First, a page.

As the COVID-19 pandemic continues to threaten the lives and rights of refugees, UNHCR, the UN Refugee Agency, welcomes the Rwandan government’s vaccination this week of 416 refugees – one of the first countries in Africa to do so.
Nearly one year since the country’s first registered COVID-19 case and as part of Rwanda’s national vaccination drive, the Rwandan Ministry of Health inoculated 224 refugees residing in the Emergency Transit Mechanism (ETM) centre in Gashora and 192 refugees in six refugee settlements working on the front lines of the pandemic as community health workers and cleaners or security guards at health clinics in the refugee settlements.
Some 230,000 people in Rwanda have been vaccinated against COVID-19, one week after a countrywide campaign began.
“We commend Rwanda’s inclusion of refugees in its response to the pandemic,” said Clementine Nkweta-Salami, UNHCR’s Regional Bureau Director Bureau for the East, Horn of Africa and the Great Lakes. “We appeal to all countries to include refugees in their vaccination programs on par with nationals to ensure that everyone is safe.”
There are nearly 138,000 refugees hosted in the country, mainly from the Democratic Republic of the Congo and Burundi.
The first dose of COVID-19 vaccine is being given to high-risk groups such as health workers, teachers, elderly people with chronic health issues, those aged over 65 years, and other frontline workers. Refugees who meet these criteria are included in the first stage of Rwanda’s vaccination campaign.
UNHCR reiterates that refugees, internally displaced and stateless people and their local host communities must be included on an equal footing with citizens in all national responses to the pandemic, including public health access, vaccines, and social safety nets.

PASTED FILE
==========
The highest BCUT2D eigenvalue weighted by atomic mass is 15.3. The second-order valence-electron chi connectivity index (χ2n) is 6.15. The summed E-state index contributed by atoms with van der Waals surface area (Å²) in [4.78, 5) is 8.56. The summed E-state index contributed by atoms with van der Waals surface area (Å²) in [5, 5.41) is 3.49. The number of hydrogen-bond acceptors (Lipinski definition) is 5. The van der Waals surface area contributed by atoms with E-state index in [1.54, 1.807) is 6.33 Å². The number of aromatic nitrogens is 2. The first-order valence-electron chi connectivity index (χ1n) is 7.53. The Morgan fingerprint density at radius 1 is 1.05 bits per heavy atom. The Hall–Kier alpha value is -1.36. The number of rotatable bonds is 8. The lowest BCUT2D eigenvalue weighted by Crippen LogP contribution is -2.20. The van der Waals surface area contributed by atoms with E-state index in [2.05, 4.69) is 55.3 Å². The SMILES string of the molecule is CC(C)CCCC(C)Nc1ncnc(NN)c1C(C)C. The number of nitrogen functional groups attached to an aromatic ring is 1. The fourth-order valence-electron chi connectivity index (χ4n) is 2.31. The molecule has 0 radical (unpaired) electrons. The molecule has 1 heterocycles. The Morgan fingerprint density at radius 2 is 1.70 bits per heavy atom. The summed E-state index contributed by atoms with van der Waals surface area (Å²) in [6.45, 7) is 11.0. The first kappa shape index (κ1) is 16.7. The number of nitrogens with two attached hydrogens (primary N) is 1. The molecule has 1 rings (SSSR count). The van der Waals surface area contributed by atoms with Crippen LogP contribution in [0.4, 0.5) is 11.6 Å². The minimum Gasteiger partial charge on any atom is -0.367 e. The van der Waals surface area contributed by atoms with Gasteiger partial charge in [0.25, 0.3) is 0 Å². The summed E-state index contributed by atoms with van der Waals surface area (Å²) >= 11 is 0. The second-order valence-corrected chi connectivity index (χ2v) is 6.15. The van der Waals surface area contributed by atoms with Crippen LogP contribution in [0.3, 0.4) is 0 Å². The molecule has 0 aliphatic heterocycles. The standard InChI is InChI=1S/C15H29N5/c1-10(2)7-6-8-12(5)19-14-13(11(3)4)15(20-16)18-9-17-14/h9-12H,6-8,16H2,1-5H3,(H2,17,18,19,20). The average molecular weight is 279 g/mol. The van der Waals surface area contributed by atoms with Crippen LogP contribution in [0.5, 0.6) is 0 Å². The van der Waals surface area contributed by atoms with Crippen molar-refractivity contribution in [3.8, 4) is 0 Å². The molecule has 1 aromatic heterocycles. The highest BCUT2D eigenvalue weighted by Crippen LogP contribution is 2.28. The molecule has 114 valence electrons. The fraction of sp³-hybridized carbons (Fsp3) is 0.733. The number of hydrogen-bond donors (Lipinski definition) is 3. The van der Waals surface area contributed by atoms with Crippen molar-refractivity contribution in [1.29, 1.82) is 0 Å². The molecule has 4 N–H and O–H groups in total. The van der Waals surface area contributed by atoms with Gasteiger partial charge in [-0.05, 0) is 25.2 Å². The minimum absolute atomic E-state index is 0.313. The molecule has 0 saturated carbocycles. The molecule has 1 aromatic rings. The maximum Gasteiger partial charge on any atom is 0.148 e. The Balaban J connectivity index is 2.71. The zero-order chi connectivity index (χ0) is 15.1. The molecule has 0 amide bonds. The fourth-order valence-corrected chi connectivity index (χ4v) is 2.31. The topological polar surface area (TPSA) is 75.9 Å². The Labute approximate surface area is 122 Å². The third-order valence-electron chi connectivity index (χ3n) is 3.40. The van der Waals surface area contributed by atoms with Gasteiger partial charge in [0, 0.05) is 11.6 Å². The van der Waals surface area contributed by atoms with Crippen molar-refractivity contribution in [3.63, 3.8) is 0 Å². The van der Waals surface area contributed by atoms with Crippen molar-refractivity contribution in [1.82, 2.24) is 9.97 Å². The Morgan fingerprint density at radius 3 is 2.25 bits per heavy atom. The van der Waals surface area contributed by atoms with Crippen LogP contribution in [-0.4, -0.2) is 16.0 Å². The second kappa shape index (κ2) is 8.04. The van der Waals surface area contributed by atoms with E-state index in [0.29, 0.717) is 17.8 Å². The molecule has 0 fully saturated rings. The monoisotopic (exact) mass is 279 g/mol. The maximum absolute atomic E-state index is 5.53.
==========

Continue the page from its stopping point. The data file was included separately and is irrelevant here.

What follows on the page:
National authorities are responsible for public health responses and COVID-19 vaccination programmes. We are aware that of the 151 countries currently developing national COVID-19 vaccination strategies, 106 have included refugees and asylum-seekers in their plans and 33 are in the process of doing so.
Safeguarding refugee health also protects the health of their host communities and societies. It is not in the interest of any community, state or for the world at large to have people falling through the cracks; marginalized, exposed and unprotected.
The ETM centre was agreed and set up in mid-2019 by the Government of Rwanda, UNHCR, and the African Union, to evacuate refugees and asylum-seekers trapped in Libya, providing them with a vital lifeline and a safe and organized pathway to longer-term solutions.
Presently, 303 refugees and asylum seekers are staying at the ETM. Many have been victims of human traffickers along the routes leading to Libya. The number of places available through the ETM and other humanitarian evacuation flights is still insufficient. UNHCR is advocating for more resettlement countries to offer places and speed up processing of refugees at the ETM.